Plenty of water in the Middle East?

tigris-euphratesThat’s the opinion of  Tunisian geographer and water expert Habib Ayeb. While other experts predict water wars fueled by accelerating scarcity in the region, Ayeb believes that there is plenty of water to go around, but “hydro-politics” stand in the way of equitable distribution. Says Ayeb:

“Water availability in the region is comfortable if we add underground water to rains and rivers,” Ayeb said. “The total quantity of water in the region exceeds 2,000 cubic metres per person per year, while the scarcity edge is around 500 cubic metres per person per year.”

Water wars won’t occur, according to Hayeb, because:

“. . .no country has any interest in launching them [water wars]. Israel, Turkey and Egypt, who gather [emphasis mine] the main available water resources in the region, did not have any interest in provoking wars that would not lead them anyway to increase their water resources. On the other hand, ‘victim countries’ like Palestine, Jordan or Iraq do not have the means to declare wars against Israel or Turkey.”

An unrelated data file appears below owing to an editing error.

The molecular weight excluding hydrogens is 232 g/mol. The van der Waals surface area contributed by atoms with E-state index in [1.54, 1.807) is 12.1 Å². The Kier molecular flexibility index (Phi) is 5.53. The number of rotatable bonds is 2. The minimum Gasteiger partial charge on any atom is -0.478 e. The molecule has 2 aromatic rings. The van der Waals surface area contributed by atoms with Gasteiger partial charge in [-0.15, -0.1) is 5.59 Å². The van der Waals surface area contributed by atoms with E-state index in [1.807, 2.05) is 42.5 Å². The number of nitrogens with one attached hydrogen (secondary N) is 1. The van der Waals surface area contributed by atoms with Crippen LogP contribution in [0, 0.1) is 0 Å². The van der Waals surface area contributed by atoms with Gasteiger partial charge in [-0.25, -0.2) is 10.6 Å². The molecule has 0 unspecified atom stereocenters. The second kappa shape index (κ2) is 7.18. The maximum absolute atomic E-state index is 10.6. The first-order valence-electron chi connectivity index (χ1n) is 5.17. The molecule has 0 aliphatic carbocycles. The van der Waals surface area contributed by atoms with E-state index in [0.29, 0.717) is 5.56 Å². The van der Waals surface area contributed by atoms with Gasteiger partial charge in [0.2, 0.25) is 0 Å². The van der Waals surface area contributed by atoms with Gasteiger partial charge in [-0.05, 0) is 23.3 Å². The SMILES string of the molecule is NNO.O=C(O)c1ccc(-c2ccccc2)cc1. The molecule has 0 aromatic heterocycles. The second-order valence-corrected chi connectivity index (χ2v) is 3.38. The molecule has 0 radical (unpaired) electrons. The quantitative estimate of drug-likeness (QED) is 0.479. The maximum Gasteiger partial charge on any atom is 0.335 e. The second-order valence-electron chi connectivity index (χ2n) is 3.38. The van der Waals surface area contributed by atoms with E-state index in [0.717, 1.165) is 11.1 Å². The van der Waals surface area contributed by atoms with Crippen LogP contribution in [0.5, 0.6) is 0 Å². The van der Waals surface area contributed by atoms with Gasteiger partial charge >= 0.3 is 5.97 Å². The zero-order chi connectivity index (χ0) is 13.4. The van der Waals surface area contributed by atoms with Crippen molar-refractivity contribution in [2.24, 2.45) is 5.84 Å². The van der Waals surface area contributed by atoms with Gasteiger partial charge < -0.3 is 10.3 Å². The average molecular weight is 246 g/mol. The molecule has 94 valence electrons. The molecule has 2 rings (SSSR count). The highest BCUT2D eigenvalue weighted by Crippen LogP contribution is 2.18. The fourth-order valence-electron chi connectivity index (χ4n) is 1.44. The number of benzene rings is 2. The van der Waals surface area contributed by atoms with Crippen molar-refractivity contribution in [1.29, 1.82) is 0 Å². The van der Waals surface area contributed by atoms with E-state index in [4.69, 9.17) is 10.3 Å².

I highlighted the adroit use of the word “gather” because Israel, unlike Egypt and Turkey, does not have much water within its boundaries, but takes water from such water-rich areas as the occupied Golan Heights. The point is that, Israel, like Egypt and Turkey, are water powers whose policies lead to de facto scarcity in other countries in the region.

Turkey enjoys the enviable fact that both the Tigris and Euphrates originates within its boundaries. Although it has in the past agreed to share the bounteous waters with Iraq and Syria, it has failed to live up to agreements, and has built dams and other impediments to the free flow of water to Syria and Iraq. The good news, if true, is that the three countries are expected to announce a water-sharing agreement at the World Water Forum to start tomorrow, 3/16/09, which is being held in Istanbul.


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